From the fourth level of practice, however, the apus are more than literal mountain spirit beings. An apu can be any source of power—a temple or sanctuary, or a statue or other physical symbol of importance in the development of a place, people, and culture. We are always absorbing sami, and we can “charge” ourselves and increase our well-being by taking in the sami that is especially concentrated through this form of “apu.” Taking in this concentrated sami helps us to release our hucha (heavy energy) more quickly, and it strengthens and invigorates us. The more sami-filled we are, the more easily we can progress up the qanchispatañan, the stairway of the seven stages or levels of human conscious development. This less literal kind of apu can serve as an engine of power for our personal development. Remember, the fourth-level approach to practicing the tradition is based on the view that our poq’po, our energy body or energy bubble, is more than energy—it is an information field that can be equated to our psyches, our minds. Our energy work is all about restructuring ourselves, improving ourselves, stepping up the qanchispatañan of consciousness.

Don Ivan Nuñez del Prado beautifully explains the more abstract way we can think about what we are doing when we connect with either an actual apu or with the less literal form, such as a sacred site or other non-mountain structure (or even a person). “[When I think] of the relationship between us and the earth, with places of power and so on—for me, this is your projection, as those places are going to stimulate some part of your psyche. They will be symbols, many times archetypal structures outside the self that represent the energies projected from inside yourself. . . . You are working with those power places . . . but you are actually dealing with your inner world and energy. It’s like a big despacho—the world is like a big despacho—and you are relating with the parts and adjusting it, and these energies are going to organize the self.”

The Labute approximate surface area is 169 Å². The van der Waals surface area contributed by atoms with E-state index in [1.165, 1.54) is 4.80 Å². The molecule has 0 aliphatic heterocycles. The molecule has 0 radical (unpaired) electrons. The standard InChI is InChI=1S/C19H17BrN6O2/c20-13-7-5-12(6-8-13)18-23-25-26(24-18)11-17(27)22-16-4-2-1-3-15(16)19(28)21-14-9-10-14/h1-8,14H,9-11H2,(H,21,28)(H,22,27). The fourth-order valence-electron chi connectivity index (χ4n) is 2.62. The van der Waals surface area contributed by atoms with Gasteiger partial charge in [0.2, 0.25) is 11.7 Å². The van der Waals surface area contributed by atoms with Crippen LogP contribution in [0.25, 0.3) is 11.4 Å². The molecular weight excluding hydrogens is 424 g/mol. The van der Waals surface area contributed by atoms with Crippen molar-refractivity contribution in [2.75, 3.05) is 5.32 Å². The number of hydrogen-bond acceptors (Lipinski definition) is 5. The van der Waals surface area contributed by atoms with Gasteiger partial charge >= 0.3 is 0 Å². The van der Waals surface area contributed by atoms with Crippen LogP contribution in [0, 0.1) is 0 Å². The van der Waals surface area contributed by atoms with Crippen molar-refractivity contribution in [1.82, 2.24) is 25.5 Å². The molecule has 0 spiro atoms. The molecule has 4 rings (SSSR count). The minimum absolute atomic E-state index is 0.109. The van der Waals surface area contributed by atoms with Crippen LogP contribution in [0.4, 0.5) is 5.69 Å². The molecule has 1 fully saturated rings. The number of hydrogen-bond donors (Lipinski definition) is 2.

One way we work this outer source of sami as fuel for our inner development is to relate first to the “apus” of the place where we live, and then move from the local to the regional to the national, expanding our range energetically and, we hope, developing ourselves in greater ways as we do. So, we would start by working with an “apu” Brunswick sculpture-gb0b848dbd_1920that is an important carrier of the information and energy of the place where we live. This “apu” is our energetic ancestor, not in the sense of our personal bloodline ancestors, but as one of the ancestors of the place we find ourselves at currently, of our physical location on the back of Mother Earth. These “apus” are geographical and cultural ancestors, because they are creators of the poq’po—the energy bubble—of the place where we reside. We might not like the place we live right now; it might not feel like home. This emotional discomfort may have its roots in an energetic disconnect. So, we can shift that emotional state by using our will and intention to establish an ayni relationship with the bubble of that place. We can take action by working with one or more of these local “apus,” who can help us feel at home right where we are, more fully and deeply grounded with that patch of Pachamama. The connection creates an inner equilibrium so that we can work energetically without distraction or discomfort. Once we connect with the “apu” of our town, we can then work outward, expanding the energy bubbles (“apus”) we work with to our state or province and then to our country. By forming ayni relationships with these sources of power, we can enlarge our karpay (how much of our potential we are actually accessing), which helps us progress up the qanchispatañan.